– Diana Furchtgott-Roth, former chief economist at the U.S. Department of Labor, is a senior fellow at the Hudson Institute. The opinions expressed are her own. —
The world is falling in love with plug-in hybrids and all-electric cars. President-elect Obama wants to put 1 million on the road by 2015. GM features them, particularly the Chevy Volt, in its new business plan for a debut in 2010. The EU wants them to shrink greenhouse gas emissions in 2020 by 20% from 1990 levels. This week the Chinese auto company BYD began selling the world’s first commercially-available plug-in hybrid sedan.
No matter that these cars are not widely available; that they are priced far above traditional models; that many have a short range, making them useful only for local trips; that batteries may be prone to catching fire; and that many motorists park on the street, where charging is impractical.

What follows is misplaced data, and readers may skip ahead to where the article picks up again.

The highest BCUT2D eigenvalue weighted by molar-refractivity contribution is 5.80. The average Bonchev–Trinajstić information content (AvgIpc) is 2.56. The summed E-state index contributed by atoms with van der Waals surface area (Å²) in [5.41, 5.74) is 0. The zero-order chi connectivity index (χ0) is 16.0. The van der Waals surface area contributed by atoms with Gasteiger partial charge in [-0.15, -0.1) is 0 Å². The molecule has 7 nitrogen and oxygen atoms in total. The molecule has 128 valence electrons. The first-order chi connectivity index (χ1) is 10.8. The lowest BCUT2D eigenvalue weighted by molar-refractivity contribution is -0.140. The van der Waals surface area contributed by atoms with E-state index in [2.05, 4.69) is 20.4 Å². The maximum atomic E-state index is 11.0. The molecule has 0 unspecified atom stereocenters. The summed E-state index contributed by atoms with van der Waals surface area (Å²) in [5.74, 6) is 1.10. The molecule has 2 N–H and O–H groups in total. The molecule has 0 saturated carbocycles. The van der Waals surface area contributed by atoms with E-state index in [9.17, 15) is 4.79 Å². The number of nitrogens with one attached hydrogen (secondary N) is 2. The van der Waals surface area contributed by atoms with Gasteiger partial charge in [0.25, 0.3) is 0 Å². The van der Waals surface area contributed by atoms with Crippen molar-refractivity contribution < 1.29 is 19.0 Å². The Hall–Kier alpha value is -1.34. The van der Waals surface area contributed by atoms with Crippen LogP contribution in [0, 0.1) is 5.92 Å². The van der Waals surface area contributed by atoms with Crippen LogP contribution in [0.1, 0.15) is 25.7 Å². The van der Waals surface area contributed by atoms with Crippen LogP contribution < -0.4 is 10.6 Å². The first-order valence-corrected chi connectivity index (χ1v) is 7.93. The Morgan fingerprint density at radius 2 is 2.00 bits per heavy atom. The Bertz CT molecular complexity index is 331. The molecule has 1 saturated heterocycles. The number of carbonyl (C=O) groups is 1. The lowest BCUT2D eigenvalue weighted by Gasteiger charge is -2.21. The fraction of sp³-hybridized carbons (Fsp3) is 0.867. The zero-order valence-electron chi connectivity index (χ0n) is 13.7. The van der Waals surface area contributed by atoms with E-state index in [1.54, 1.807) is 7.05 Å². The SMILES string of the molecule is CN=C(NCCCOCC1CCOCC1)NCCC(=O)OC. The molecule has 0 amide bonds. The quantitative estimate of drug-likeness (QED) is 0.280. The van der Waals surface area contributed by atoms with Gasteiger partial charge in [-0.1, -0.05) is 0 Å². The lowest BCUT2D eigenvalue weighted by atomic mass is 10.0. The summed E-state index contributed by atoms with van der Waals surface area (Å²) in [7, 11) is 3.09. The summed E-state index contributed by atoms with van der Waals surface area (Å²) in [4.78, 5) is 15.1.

For some, these issues pale in importance to saving the planet from harmful emissions of carbon, sulfur dioxide and nitrogen dioxide—all of which are released from internal combustion engine vehicles. If battery powered cars reduce emissions, environmentalists argue, they should be produced and consumers should be enticed to buy them.
But whereas electric cars don’t pollute when they’re running on batteries, they’re not pollution-free. Making the lithium-ion batteries is pollution-intensive and recharging the batteries uses electricity. And most electricity generation, from coal- and gas-fired power plants, still causes pollution.